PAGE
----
Robotics were underway aboard the International Space Station this week to set up for the arrival of a new set of batteries later this year to replace aging batteries installed on the Station’s truss segments.
The work, carried out by the Station’s Dextre robot, involved loosening a number of bolts to ease the removal of the battery systems by spacewalking astronauts when the new units have arrived on ISS.
Dependable batteries are an absolute necessity for the operation of the International Space Station, constantly drifting in and out of orbital night. For an average of 35 minutes per lap around the planet, ISS is in darkness and its batteries must take over for the solar arrays. To ensure the station can run efficiently through the end of its operation in the late 2020s, development of a lithium-ion battery-based system was started to replace the nickel-hydrogen batteries that powered ISS for the first part of its stay in orbit.
Li-ion batteries weigh less but offer higher power – one Li-ion battery can replace two of the older NiH battery units and their operational life is almost twice as long as that of the Nickel-Hydrogen batteries.
Six Japanese-built Li-Ion Battery Orbital Replacement Units are set for launch on the Exposed Pallet of the H-II Transfer Vehicle 6, currently looking at a notional launch date on October 1. These batteries will be installed on the S4 truss segment via two EVAs in which the spacewalkers, assisted by the Station’s robots, will remove the old batteries and put the new ones in their place.
The Station’s batteries reside out on the Truss Segments, in close proximity to the solar arrays. The batteries are installed on what is known as Integrated Equipment Assemblies – large platforms hosting power system components.
Integrated Equipment Assemblies are installed on the P4, P6, S4 and S6 truss segments and each contains 12 Battery Subassembly Orbital Replacement Units (ORUs), six Battery Charge/Discharge Unit ORUs, two Direct Current Switching Unit ORUs, two Photovoltaic Controller Unit ORUs, and the Photovoltaic Thermal Control System.
Each Battery ORU measures 104 by 94 by 48 centimeters in size with a mass of 169 Kilograms. Currently, each of the batteries is comprised of 38 cells plus a Battery Signal Conditioning and Control Module that delivers sensor data and controls the operation of the battery.
To set up for the replacement of the S4 battery ORUs during the HTV-6 mission later this year, the Dextre robot was tasked with loosening a number of bolts. Each ORU is held in place by a Flight Releasable Attachment Mechanism (FRAM) which uses a structural attachment system actuated by a pair of bolts – a primary (H2) and secondary bolt (H1). The goal for Dextre was to fully release all secondary bolts and breaking torque on the primary bolts followed by re-torquing them at a lower setting so that future actuation of the bolts will not cause any trouble – either by Astronauts or the Station’s robotic handyman.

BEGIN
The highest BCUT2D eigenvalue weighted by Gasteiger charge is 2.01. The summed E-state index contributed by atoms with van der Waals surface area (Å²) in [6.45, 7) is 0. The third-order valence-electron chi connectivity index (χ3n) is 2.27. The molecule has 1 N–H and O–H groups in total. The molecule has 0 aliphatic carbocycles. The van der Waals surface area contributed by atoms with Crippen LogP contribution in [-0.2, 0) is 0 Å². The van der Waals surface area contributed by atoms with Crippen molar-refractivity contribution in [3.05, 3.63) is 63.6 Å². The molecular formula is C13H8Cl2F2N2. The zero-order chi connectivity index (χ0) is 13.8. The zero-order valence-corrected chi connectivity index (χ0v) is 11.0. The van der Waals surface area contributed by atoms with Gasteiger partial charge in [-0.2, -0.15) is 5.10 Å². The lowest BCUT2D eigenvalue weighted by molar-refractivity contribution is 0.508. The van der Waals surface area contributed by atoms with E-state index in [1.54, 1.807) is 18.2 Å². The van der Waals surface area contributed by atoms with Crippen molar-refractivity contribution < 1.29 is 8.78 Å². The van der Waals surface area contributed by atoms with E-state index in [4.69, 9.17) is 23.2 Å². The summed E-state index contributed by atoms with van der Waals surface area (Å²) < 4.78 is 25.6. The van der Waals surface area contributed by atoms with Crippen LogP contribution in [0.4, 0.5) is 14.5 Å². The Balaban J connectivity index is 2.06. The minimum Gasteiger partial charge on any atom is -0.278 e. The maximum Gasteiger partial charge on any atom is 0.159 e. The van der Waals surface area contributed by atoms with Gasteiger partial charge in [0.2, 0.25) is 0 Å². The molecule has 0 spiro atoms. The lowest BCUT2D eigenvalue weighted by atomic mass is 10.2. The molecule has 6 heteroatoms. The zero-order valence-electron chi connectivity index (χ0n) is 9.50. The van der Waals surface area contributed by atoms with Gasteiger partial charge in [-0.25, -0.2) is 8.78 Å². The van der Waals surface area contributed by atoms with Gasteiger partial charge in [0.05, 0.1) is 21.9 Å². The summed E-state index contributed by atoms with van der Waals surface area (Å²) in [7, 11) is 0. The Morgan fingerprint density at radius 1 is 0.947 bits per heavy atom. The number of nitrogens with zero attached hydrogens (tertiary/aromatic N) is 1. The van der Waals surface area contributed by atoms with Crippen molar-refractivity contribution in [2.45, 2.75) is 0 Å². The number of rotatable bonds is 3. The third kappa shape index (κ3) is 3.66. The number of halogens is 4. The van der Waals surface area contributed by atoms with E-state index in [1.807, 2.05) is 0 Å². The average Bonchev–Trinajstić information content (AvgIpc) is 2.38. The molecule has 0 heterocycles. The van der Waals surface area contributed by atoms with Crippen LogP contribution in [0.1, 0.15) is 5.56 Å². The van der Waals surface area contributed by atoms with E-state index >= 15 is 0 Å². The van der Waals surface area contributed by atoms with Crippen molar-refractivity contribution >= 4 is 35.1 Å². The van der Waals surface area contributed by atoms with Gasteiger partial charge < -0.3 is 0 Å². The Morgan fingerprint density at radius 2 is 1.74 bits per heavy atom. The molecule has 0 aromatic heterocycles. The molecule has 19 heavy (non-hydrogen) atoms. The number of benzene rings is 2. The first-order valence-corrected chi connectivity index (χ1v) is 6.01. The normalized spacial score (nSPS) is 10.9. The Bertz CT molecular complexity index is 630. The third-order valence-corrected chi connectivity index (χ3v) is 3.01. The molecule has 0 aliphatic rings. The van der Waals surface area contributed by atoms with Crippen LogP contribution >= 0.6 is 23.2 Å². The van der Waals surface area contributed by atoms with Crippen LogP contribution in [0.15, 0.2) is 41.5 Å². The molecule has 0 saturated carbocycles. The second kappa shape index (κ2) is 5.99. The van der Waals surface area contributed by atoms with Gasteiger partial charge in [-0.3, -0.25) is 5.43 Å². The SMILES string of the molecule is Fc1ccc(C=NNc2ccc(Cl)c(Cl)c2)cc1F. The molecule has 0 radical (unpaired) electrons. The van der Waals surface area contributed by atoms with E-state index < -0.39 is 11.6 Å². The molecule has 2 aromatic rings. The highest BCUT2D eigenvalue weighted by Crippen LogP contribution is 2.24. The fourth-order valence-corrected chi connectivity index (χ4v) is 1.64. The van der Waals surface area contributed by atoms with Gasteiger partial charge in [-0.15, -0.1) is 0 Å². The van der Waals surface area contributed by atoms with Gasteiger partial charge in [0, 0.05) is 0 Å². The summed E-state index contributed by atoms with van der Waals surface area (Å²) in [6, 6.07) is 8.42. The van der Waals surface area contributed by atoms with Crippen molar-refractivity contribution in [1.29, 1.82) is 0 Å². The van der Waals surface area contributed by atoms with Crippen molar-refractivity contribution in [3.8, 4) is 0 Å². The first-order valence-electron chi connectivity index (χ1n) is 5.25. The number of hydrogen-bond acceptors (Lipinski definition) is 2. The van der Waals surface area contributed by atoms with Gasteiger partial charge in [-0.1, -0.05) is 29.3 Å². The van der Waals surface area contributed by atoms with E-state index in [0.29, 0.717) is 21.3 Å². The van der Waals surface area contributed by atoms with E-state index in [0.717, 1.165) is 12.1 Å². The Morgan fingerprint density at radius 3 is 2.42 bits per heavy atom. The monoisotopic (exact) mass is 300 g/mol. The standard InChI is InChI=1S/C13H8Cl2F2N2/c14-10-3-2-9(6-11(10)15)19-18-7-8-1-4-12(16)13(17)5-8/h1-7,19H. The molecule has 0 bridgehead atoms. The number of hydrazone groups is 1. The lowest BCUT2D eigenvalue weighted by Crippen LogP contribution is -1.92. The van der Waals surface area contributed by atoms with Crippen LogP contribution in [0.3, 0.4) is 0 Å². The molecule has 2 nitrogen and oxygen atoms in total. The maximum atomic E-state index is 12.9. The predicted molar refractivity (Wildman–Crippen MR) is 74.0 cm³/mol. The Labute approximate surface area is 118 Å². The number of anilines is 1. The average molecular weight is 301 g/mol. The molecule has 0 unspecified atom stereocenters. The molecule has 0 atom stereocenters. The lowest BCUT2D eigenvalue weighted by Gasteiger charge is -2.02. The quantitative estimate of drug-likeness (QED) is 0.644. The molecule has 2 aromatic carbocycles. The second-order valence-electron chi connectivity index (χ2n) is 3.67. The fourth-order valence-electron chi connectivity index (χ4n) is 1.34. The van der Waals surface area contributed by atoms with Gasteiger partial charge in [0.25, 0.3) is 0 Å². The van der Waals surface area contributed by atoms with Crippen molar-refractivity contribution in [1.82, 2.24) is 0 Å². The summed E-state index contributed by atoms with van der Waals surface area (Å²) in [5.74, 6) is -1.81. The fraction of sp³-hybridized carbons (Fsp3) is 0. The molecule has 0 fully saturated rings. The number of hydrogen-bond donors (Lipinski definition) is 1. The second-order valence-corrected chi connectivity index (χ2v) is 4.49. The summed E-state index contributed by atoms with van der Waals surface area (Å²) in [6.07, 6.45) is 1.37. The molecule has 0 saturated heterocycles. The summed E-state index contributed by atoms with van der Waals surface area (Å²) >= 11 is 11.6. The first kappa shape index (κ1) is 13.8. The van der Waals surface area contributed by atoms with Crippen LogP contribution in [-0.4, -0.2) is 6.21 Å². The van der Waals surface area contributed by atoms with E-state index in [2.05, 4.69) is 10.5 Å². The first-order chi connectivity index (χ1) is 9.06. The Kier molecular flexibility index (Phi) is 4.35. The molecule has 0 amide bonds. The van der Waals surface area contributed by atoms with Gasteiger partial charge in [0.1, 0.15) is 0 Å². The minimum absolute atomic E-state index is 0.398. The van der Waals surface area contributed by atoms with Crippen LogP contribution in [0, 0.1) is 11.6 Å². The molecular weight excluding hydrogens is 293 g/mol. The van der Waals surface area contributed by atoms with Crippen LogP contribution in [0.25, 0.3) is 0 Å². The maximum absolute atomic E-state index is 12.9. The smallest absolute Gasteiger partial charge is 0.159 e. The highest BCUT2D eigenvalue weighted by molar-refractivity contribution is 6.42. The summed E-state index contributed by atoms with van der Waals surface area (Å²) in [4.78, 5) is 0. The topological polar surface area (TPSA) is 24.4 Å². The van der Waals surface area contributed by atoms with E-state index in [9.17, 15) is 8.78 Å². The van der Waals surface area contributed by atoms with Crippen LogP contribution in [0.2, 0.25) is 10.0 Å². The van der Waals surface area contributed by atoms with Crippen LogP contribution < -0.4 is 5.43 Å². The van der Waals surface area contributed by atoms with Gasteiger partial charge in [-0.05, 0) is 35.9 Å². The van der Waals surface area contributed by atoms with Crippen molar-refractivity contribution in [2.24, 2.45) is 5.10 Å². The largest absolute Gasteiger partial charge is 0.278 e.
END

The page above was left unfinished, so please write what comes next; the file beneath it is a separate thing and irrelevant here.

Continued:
Robotics started back on April 20 when the Special Purpose Dexterous Manipulator (SPDM) was unstowed from the Mobile Base System for a detailed round of checkouts before starting the battery task. Issues were encountered when the Dextre robot’s ORU Tool Changeout Mechanism 1 (OTCM #1) attempted to grasp the Robotic Offset Tool (ROST) needed for the bolt actuation. OTCM stopped short of the expected gripper close range and teams on the ground began troubleshooting by having the OTCM complete a series of free space grips during which the grasping failure came up again.
The first attempt of Dextre’s jaws to grapple the ROST tool in February had to be deferred due to similar grappling issues. Over the weekend, the grapple was finally completed and good functionality of ROST was confirmed.
Dextre was moved into position on the S4 truss segment with access to the six 3A battery units (feeding power channel 3A, one of eight operational power channels). Robotic operations were in full swing on Monday with ROBO controllers on the ground in charge of commanding the Station’s robotic duo. Success was achieved with 6 of the 12 bolts, two bolts could not be released and four had yet to be attempted because the operation ran out of time on the first day.